Commercial and Iconic Headshots

Lesson 1 of 11

Tools and Gear

 

Commercial and Iconic Headshots

Lesson 1 of 11

Tools and Gear

 

Lesson Info

Tools and Gear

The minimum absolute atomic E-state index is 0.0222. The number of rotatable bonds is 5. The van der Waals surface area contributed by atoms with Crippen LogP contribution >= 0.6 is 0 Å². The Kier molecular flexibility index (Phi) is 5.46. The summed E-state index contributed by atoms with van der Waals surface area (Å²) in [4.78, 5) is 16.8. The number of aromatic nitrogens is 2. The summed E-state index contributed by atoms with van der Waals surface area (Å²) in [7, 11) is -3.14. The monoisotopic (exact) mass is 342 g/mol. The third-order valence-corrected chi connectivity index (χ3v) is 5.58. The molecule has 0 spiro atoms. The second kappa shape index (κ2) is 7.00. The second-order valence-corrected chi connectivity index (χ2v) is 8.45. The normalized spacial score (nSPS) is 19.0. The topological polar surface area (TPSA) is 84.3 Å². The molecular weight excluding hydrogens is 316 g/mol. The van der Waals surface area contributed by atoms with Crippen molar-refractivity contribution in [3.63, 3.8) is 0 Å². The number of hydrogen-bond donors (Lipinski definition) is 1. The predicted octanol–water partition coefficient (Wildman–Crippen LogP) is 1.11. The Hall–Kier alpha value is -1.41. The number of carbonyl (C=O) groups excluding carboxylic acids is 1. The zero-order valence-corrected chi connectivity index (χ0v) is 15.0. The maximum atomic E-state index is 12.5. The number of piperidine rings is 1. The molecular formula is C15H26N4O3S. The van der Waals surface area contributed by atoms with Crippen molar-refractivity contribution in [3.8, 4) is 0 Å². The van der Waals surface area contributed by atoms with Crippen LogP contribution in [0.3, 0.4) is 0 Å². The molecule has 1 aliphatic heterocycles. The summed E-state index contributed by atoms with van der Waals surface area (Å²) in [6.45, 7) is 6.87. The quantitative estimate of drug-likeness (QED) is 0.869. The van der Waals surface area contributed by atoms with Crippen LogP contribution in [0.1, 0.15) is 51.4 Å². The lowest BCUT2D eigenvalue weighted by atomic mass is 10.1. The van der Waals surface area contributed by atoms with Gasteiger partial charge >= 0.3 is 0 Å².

Hello, everyone. So nice to see your shiny faces here today. Have a lot of cool things I want to share with you. Excited? Teo, be able to be talking about hit shots today. All of my life, I have done head shots from the start to the finish. From the beginning of my career, I got right into commercial work and editorial work in fashion and all in the background was shooting headshots. It was my bread and butter money. My advertising people didn't really want to know about that so much. But I did it's what paid my bills? To be honest, I had made a wonderful life. And in my mind about shooting fashion and traveling all over the world, working for editorial magazines and advertising clients, I was specializing in lights, camera and impact. For most of the photo shoots I would do in the background. I started noticing there was always headshots there. So I started nurturing that nurturing, shooting women of all ages trying to make normal people look amazing. There's something really rewardin...